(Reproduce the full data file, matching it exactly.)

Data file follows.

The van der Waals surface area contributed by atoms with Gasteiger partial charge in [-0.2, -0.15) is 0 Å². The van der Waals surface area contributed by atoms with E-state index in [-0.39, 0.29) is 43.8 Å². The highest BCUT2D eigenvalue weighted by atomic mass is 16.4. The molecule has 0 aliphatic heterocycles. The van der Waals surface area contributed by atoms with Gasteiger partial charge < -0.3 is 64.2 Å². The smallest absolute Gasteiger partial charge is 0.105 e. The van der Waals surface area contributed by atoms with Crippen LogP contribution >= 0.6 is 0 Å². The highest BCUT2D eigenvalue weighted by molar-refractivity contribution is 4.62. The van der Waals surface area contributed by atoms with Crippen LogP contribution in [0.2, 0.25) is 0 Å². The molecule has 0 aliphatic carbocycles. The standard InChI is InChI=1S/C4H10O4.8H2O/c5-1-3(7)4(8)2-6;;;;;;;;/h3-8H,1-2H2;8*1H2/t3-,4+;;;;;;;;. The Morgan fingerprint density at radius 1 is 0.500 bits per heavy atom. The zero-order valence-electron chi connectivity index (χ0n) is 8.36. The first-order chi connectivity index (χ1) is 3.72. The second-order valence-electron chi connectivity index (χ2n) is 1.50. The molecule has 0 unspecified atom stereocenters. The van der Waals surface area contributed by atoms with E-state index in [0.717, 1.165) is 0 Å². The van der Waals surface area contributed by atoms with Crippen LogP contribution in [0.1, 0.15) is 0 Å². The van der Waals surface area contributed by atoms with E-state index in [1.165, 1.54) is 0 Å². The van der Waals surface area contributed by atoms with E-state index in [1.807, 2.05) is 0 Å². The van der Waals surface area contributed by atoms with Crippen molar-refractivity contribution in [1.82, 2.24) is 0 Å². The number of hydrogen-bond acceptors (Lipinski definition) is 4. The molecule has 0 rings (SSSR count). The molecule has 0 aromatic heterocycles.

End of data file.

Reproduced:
The van der Waals surface area contributed by atoms with Gasteiger partial charge in [-0.2, -0.15) is 0 Å². The van der Waals surface area contributed by atoms with E-state index in [-0.39, 0.29) is 43.8 Å². The highest BCUT2D eigenvalue weighted by atomic mass is 16.4. The molecule has 0 aliphatic heterocycles. The van der Waals surface area contributed by atoms with Gasteiger partial charge < -0.3 is 64.2 Å². The smallest absolute Gasteiger partial charge is 0.105 e. The van der Waals surface area contributed by atoms with Crippen LogP contribution >= 0.6 is 0 Å². The highest BCUT2D eigenvalue weighted by molar-refractivity contribution is 4.62. The van der Waals surface area contributed by atoms with Crippen LogP contribution in [0.2, 0.25) is 0 Å². The molecule has 0 aliphatic carbocycles. The standard InChI is InChI=1S/C4H10O4.8H2O/c5-1-3(7)4(8)2-6;;;;;;;;/h3-8H,1-2H2;8*1H2/t3-,4+;;;;;;;;. The Morgan fingerprint density at radius 1 is 0.500 bits per heavy atom. The zero-order valence-electron chi connectivity index (χ0n) is 8.36. The first-order chi connectivity index (χ1) is 3.72. The second-order valence-electron chi connectivity index (χ2n) is 1.50. The molecule has 0 unspecified atom stereocenters. The van der Waals surface area contributed by atoms with E-state index in [0.717, 1.165) is 0 Å². The van der Waals surface area contributed by atoms with Crippen LogP contribution in [0.1, 0.15) is 0 Å². The van der Waals surface area contributed by atoms with E-state index in [1.165, 1.54) is 0 Å². The van der Waals surface area contributed by atoms with E-state index in [1.807, 2.05) is 0 Å². The van der Waals surface area contributed by atoms with Crippen molar-refractivity contribution in [1.82, 2.24) is 0 Å². The number of hydrogen-bond acceptors (Lipinski definition) is 4. The molecule has 0 rings (SSSR count). The molecule has 0 aromatic heterocycles.